Wednesday, June 19, 2024 Jun 19, 2024
78° F Dallas, TX

Glow On

These three clean beauty shops will make you feel like a natural woman (or man).

Credo Beauty

Started by former Sephora employees in 2015, this shop offers a large selection of clean beauty products. It’s like a nontoxic Sephora.

Specialty: Natural doesn’t have to mean crunchy. It can be luxurious, too. Credo boasts the only Tata Harper Spa in Texas. Every facial is performed by trained estheticians using the much-coveted Tata products. The store also offers makeovers and waxing.

Must-buys: Osea Ocean Cleanser, Phlur Hanami Eau de Parfum, Ilia Tinted Lip Conditioner SPF 15 Kokomo

The Greenway Shop

Dallas moms and gals about town Flauren Bender and Hallie Lamont opened this curated natural beauty shop inside Madre on Lovers Lane as a way to share their personal favorites in skin care, makeup, bath, and body.

Specialty: Lamont holds an integrative nutrition degree and is a wealth of information, from greening your home and pantry to choosing a skin care product. The selection is a chic edit by the stylish Bender and Lamont, so you won’t be overwhelmed with options. (Plus, their glowing skin is a walking testament to their routines.)

Must-buys: One Love Organics Vitamin B Enzyme Cleansing Oil, Kypris Antioxidant Dew, Lord Jones CBD gummies


by Teresa Rafidi

Long before Goop made it cool, OG natural-beauty shoppers flocked to the New England-based pioneer for clean makeup and skin care.

Specialty: The shop takes a strict stance on ingredient safety and focuses on a science-driven approach to its brand, which places it on the cutting edge of the clean beauty industry. In-house beauty experts are well-versed in ingredients and skin care and can help find the right product for you.

Must-buys: Follain refillable hand and body soaps, Josh Rosebrook Nutrient Day Cream SPF 30, May Lindstrom The Blue Cocoon

Don’t Forget Your Vitamins

Not all pedicures are created equal. Some come with a superior paraffin wax, while others are blissfully nontoxic. And some feature an IV drip filled with vitamins, minerals, and amino acids, resulting in the most wonderful pedicure of your entire life.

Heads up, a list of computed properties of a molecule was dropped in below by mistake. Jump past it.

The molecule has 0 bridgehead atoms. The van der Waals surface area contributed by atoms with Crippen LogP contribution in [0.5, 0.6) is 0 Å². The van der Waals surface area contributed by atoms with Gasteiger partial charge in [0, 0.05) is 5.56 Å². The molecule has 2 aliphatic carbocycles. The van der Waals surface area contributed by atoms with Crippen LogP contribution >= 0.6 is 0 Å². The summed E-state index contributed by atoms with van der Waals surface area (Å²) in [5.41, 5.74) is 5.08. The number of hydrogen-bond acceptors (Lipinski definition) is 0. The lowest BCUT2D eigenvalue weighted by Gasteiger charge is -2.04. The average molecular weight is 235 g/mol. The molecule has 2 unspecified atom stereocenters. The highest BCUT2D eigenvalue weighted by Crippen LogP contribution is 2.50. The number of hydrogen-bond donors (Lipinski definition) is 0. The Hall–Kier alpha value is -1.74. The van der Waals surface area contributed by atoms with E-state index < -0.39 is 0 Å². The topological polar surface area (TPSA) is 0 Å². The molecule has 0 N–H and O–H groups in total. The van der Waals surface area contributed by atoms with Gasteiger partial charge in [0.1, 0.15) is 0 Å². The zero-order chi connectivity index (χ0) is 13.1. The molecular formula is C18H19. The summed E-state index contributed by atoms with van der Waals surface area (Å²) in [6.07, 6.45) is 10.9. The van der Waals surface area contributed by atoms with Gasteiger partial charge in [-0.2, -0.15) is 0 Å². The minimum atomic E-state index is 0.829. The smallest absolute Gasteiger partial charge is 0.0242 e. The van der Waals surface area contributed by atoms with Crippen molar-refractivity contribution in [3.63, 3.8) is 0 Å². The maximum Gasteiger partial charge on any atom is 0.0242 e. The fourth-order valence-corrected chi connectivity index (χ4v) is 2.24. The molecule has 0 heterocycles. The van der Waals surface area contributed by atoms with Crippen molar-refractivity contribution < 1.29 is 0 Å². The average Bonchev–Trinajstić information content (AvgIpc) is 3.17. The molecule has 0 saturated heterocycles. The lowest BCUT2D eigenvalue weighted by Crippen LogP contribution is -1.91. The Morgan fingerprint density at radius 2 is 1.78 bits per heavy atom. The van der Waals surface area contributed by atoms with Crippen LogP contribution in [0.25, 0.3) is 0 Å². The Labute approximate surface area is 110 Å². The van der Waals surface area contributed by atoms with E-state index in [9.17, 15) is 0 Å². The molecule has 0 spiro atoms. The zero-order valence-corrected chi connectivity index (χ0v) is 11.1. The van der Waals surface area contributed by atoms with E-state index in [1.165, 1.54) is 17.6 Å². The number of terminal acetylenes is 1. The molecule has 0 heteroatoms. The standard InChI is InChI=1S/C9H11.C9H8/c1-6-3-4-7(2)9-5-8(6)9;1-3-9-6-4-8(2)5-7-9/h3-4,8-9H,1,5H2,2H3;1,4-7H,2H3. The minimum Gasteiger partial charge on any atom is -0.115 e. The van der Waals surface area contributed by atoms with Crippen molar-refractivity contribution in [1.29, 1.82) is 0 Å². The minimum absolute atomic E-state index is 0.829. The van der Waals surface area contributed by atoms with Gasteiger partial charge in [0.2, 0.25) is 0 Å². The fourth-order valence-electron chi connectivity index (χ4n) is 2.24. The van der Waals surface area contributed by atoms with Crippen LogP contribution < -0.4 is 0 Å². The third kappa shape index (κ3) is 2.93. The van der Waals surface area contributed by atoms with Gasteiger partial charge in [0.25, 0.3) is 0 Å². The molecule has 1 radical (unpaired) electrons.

I speak from heavenly experience. When The Crescent debuted its new $30 million redo earlier this year, it included a completely revamped spa with a soft pink and pale blue aesthetic that could soothe the most restless of souls. It also included a new IV Spa Day add-on that can be customized to promote anti-aging or cure jet lag (or, ostensibly, a hangover). I booked a pedicure solely to try this. Just to see. I wasn’t hungover.

Now, I don’t know what was in that IV, but I do know that once I got past the initial unpleasantness of having a needle inserted into my vein, tempered by the attractiveness of the EMT guy administering it, the experience was a trip. At first, I felt nothing apart from the mildly painful pressure of the formula working its way into my bloodstream. But then, about 20 minutes into the pedicure, the pressure subsided and I felt alert, hydrated, and practically euphoric.

My toes looked great, too.

Really Into Labels

Ten years ago, clean beauty was barely a thing. Now there are seemingly endless nontoxic, natural, and vegan brands to choose from. But in the still extremely under-regulated industry, “clean” doesn’t always mean what we hope. So we tapped Mia Davis, the “director of mission” at Credo Beauty in Plano’s Legacy West, to help us navigate ingredient labels like a skin care pro.

  • First things first: there are still several loopholes around ingredient disclosure, but companies do have to list their ingredients in order of predominance. You can get a pretty good sense of what a product is made of based on the first few ingredients alone.
  • “Fragrance” on a label can be perfectly harmless, or it can be hiding dozens of potentially harmful chemicals. “Fragrance has long been considered a trade secret, but we live in an age where companies can easily reverse-engineer a fragrance, so, really, the only person in the dark is the consumer,” says Davis, who is encouraging Credo brand partners to disclose ingredients and use natural fragrances when possible.
  • Don’t be afraid of Latin. “Some people think that if you can’t pronounce it, you shouldn’t use it,” Davis says. “But that doesn’t have any bearing on whether or not it’s a clean ingredient.” In fact, the Latin term for botanicals is preferred on labels that comply with INCI (International Nomenclature of Cosmetic Ingredients).
  • Check for third-party certifiers. Ecocert and USDA Organic are gold standards for the industry. If you see those on a product, you can rest assured the ingredients are natural and safe.
  • Find a trusted source. Local clean beauty boutiques, including Follain and Credo, implement standards and vetting processes to ensure the products they carry are the real deal. “We want a shopper to be confident when she walks into Credo that ‘clean’ means something,” Davis says.